5 Ways Lighting Reduces Operating Costs
Published November 2019
Reducing Operational Costs Through Lighting Plans
By: Bret Wobschall
Despite cost savings being just one of the many benefits of an LED retrofit, it is typically the primary justification of an organization doing an LED retrofit. What many people don’t know is that there are still many cost savings that are not typically accounted for in payback scenarios, such as design and operational activities, that can lead to even further savings throughout the life of a lighting system.
I got my start in lighting as a customer implementing lighting projects at a manufacturing facility I was managing. Here are five cost saving factors I have successfully used when managing the replacement or maintenance of a lighting system.
Maximize the scope of a project.
Make replacement or maintenance projects as wide reaching as possible. If you can do an entire facility at one time rather than breaking it into multiple projects, it will likely have less of an overall impact on your operations as well as letting you purchase the project at a better price. Stopping or rearranging production schedules in a manufacturing environment (and others) can have major costs and effects on efficiencies, if projects and maintenance activities are broken into small portions it will create unnecessary additional breaks in production. This principal can be applied to full lighting system retrofits all the way down to something as simple as replacement of burnt out lamps. For lamp replacement you should estimate/monitor the lifespan of your lamps and schedule a full replacement at one time rather than replacing lamps as they burn out. You will end up replacing most equipment before it fails but the efficiencies gained through replacing everything at once, in my experience, have been proven to outweigh the costs of replacing one lamp at a time.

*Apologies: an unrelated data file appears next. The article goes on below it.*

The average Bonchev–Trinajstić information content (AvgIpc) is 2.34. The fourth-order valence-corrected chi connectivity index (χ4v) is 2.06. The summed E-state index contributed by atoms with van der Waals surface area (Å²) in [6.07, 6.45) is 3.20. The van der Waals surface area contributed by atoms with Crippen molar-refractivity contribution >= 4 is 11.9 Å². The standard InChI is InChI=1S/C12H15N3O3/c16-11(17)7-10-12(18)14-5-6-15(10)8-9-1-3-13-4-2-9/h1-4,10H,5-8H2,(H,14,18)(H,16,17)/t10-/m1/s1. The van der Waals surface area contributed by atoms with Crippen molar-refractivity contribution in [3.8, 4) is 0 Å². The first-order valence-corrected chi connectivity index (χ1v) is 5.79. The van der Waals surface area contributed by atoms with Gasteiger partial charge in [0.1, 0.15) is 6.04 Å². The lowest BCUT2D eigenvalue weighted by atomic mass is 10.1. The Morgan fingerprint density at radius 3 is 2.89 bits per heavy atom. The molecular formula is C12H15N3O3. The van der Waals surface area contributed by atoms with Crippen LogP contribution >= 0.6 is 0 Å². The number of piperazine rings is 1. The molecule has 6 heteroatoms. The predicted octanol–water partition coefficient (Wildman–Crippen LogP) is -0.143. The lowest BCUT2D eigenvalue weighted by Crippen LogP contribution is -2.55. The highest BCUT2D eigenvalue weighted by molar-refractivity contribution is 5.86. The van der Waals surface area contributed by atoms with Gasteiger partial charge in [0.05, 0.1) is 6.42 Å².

Minimize your opportunities for failure points.
This rule can be applied to many things in a production plan, which includes your lighting system. The fewer pieces there are to a system the easier and quicker it is to maintain, which in turn keeps maintenance costs down. You need enough luminaires to create even light but there are situations when moving from other lighting technologies to LED that not as many luminaires are needed. A one for one LED replacement of an old system may mean installing more luminaires than would be needed with a properly designed lighting system. The fewer fixtures you must maintain the lower your maintenance costs will be.
Have lighting components that are serviceable.
Some LED luminaries are sealed or non-serviceable units. If you have a non-serviceable luminaire that fails, you will be forced to replace the entire unit rather than replacing a component. A new luminaire will cost more than a replacement component. Additionally, you may be left with a fixture that doesn’t match the rest of your lighting system. LED drivers do not have the same life span as the diodes and will typically need to be replaced over a luminaire’s life, so make sure you get a luminaire where it can be replaced.
Keep extra components and/or luminaires on hand.
If you have a lamp/driver/luminaire that must be serviced before a full scheduled system replacement you will cut labor and down time almost in half by having extra components on hand prior to troubleshooting an issue. Service calls and downtime can be expensive, and you will double up on those if the problem must be diagnosed in the field and then a return trip is needed to install new components. Keep stock on hand that can be quickly installed so diagnostic work on a failed/damaged luminaire can be done on a bench and only one service call/shutdown is required.
Design your lighting system to your maintenance plan/abilities.
Many components of a lighting system should only be serviced by electricians but if you don’t have an electrician on staff there are things you can do to internalize your lighting maintenance. In some applications luminaires can be installed with a cord and plug so they can simply be unplugged and replaced with a new luminaire. There are pros and cons to a cord and plug luminaires versus hard wired luminaires but if you want to be able to change or move fixtures without needing an electrician you may want to consider luminaires with plugs.
Fluorescent, HID and even some linear LED lamps have a ballast or driver that supplies the power to them. The ballast or driver can be a serviceable part of a fixture but typically requires an electrician. However, there are LED lamps for most applications where, once the fixture is retrofitted, the ballast/driver can be eliminated. Without a ballast/driver the lamp is powered directly by line voltage. Line voltage lamps can be changed out by maintenance staff as easy as changing an incandescent bulb in a fixture you have at home.
Do you need to further reduce your operating costs? Are you interested in learning more about these cost saving techniques? Always feel free to reach out with questions at 1-800-795-1230 or do a free consult with our lighting team (below).